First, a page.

Grab a cup of tea, a couple of these delicious ma’amoul, and do read on … The sun is shining on my hill today – at last. Living on top of a hill is great, really. We get amazing views, loads of light, enough sun to power a small community, advance warning of undesirable relatives and the most astonishing sunsets, but it does have some drawbacks. In the winter time we are, for the most part, exposed. We have a straggly hedge arrangement at the back of our house that will never win any lovely awards and which is the only thing that stands between us and the weather that comes in from the west, but in the teeth of a winter gale it might just as well not be there at all.
I’ve just read a report on a news site saying that we may just have had our warmest winter ever, but whoever wrote that wasn’t anywhere near my house We have had days at a time of single digit temperatures that dipped to below freezing once the sun vanished and long, long, stormy nights with the wind roaring all around the house, rattling the windows and sliding briskly in under the doors.
We have no heating other than a big slow-combustion fire in the family room and my dear Stanley in the kitchen, both of whom do a splendid job. I love the cosiness of a fire and can’t wait to light the first fires of the season, but they are quite labour-intensive to maintain and leave a constant reminder of their presence in the form of a fine film of ash over the entire house and a slight odour of stale wood-smoke that I adore at the beginning of the cooler weather, but tire of at about this time of the year.
And the washing, oh the washing. We’ve, thankfully, had a very wet season but even when it’s not raining it is far to cold and damp to hang washing outside for months at a time. I am blessed with a tumble dryer and cursed with a very active conscience so only use it for the sheets and towels, leaving me with the challenge of naturally drying all of the other items. They hang from every possible vantage point in the family room and the kitchen and are draped on clothes airers, chairs, tables, seldom-used gym equipment, oven handles and door knobs – frequently taking days to dry and often leaving me red-faced when unexpected visitors drop by.
But today it is mild and sunny. The washing is bouncing around on the clothes line, fresh air floods into the house through all of the open doors and windows and even the teenagers are outside airing themselves – all in all, a very happy state of affairs.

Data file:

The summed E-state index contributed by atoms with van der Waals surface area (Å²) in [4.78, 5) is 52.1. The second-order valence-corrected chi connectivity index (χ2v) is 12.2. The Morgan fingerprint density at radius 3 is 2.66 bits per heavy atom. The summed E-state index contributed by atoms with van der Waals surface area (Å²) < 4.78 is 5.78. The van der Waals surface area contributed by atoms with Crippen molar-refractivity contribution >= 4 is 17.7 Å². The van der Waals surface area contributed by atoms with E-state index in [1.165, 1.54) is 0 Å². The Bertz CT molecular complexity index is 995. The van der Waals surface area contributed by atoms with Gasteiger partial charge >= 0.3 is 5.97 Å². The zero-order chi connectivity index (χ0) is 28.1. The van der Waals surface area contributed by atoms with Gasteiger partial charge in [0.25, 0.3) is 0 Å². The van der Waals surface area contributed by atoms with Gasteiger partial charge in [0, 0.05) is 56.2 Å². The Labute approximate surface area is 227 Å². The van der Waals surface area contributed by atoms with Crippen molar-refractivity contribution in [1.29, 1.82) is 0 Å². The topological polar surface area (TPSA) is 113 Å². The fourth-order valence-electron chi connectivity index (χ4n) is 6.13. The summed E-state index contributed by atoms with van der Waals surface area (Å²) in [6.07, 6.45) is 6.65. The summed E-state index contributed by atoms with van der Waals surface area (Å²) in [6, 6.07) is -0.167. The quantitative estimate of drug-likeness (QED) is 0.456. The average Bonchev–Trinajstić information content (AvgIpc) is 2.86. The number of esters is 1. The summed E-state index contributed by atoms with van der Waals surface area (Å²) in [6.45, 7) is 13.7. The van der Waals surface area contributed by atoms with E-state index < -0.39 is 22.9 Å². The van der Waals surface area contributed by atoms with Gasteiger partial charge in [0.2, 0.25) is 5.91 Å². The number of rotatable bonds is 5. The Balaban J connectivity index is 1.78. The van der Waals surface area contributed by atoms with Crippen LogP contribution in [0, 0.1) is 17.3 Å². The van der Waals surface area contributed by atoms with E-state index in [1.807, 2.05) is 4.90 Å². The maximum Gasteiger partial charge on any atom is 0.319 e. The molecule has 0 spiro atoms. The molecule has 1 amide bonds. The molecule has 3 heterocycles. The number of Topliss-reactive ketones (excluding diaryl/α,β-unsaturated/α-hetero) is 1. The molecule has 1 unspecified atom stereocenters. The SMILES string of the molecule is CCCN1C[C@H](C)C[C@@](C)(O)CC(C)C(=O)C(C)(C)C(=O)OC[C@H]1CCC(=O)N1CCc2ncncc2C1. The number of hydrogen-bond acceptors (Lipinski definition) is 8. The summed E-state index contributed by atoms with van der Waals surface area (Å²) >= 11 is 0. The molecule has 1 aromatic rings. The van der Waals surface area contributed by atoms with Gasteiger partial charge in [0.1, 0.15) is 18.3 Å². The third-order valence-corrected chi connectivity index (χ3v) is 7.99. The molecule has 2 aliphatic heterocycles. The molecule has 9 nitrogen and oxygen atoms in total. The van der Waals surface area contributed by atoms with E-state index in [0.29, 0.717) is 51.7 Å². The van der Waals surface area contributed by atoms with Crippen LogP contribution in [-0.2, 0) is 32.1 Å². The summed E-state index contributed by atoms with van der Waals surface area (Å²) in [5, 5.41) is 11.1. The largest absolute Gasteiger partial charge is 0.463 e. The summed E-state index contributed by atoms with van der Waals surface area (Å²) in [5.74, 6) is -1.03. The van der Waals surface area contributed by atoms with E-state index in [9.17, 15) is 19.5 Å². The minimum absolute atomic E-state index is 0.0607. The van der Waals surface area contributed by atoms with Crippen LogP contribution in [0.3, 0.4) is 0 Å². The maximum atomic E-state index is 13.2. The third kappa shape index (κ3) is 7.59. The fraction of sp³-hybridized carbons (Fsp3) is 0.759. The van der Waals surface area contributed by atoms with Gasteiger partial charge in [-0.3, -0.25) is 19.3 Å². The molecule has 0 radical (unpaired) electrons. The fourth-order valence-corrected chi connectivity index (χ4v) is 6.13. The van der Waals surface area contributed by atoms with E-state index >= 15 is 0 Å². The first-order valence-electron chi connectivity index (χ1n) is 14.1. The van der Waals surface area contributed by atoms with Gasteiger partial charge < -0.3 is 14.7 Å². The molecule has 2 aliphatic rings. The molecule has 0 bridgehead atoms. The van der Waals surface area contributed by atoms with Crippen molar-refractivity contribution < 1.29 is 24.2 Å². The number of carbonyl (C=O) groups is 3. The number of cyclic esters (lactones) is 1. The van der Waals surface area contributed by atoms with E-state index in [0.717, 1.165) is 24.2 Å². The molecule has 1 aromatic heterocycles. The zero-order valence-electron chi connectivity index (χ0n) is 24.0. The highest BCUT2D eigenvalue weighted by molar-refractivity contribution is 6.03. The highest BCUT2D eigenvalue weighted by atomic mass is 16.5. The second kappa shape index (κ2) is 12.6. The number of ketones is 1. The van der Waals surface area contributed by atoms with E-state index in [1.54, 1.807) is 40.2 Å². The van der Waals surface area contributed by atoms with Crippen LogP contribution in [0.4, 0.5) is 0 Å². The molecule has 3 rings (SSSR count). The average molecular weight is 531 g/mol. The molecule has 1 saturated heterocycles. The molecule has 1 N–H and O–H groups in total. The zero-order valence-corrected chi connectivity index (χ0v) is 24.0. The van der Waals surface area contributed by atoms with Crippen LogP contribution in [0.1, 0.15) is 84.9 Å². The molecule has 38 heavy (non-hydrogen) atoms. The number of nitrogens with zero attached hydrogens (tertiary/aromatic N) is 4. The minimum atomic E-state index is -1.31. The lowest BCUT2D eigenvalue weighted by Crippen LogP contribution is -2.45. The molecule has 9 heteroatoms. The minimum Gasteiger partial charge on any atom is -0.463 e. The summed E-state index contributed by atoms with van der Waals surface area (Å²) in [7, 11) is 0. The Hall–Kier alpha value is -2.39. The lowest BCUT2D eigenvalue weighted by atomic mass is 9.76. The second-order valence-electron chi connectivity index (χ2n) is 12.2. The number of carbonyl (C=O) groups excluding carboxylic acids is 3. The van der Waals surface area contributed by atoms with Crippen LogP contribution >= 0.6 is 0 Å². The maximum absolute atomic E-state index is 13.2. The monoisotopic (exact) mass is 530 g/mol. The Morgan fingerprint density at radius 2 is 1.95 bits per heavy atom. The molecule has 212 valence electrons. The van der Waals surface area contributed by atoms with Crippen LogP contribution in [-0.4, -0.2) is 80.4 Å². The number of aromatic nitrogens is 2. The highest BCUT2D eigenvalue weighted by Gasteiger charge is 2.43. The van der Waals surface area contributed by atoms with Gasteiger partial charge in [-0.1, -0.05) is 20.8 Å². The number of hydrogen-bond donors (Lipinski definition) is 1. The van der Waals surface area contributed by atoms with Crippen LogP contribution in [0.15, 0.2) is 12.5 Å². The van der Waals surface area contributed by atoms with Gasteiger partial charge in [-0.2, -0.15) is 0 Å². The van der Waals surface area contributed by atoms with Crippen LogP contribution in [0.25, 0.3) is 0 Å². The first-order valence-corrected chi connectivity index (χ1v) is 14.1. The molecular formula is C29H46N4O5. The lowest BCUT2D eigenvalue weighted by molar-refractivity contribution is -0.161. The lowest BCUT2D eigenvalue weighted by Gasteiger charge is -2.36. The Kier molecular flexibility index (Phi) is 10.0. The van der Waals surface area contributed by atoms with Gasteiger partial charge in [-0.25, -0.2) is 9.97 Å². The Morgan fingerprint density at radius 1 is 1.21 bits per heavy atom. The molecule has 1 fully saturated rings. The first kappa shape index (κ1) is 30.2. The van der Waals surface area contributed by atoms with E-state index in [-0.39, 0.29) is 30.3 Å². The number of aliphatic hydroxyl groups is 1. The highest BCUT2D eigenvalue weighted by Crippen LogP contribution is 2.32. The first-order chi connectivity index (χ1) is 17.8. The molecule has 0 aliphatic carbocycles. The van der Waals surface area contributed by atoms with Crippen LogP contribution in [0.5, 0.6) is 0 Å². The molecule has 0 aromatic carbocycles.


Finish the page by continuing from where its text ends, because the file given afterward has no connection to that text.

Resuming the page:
As the days become longer and warmer I will begin to shed layers of winter clothing and the sins of my immediate past will become all too evident. We all know how popular comfort food is in the colder months and if there’s one thing I’m extra good at it’s comforting myself, particularly by baking. I’ve got quite few regular sources of comfort, but also like to try new ways to slip into the zone and was happy to hunt down some different ideas for the left-over pistachios from my delicious Pistachio Orange Blossom cake. My hunt coincided with Ramadan which inspired my version of ma’amoul, a popular cookie taken in the evenings during this time. They are a versatile little treat and can be made with dates, walnuts, almonds and figs – just use this as a guide and go with whatever you have handy. You can substitute the rice flour for more plain flour, but I like the slightly gritty texture the rice flours adds.
Pistachio and Honey Ma'amoul
- 290 gms plain flour
- 60 gms rice flour
- 165 gms butter
- 75 mls cold water
- 75 gms caster sugar
- 1/2 tsp dry yeast
- 160 gms pistachios roughly chopped
- 2 Tbsp date syrup
- 1 Tbsp rose water
- Extra whole pistachios for decoration
- Preheat oven to 220C (425F).
- Place flours and butter in a food processor and whizz until mixture resembles breadcrumbs.
- Combine water, sugar and yeast in a separate bowl. Add the flour/butter mixture and combine with your hands. The dough will be quite loose, but that's okay, it will firm up.
- Refrigerate for 15 minutes.
- Combine the nuts, date syrup and rosewater in a small bowl. Mix well.
- Divide the dough into four, dust benchtop with a little flour and roll each quarter piece of dough into a cylinder about 2-3cm in diameter.
- Slice the dough into discs, drop a small amount of the sticky, nut filling into the centre of each disc and pull up the sides to form a ball, then flatten each one slightly.
- Decorate with a whole pistachio nut.
- Bake in oven for 3-5 minutes, removing when golden in colour.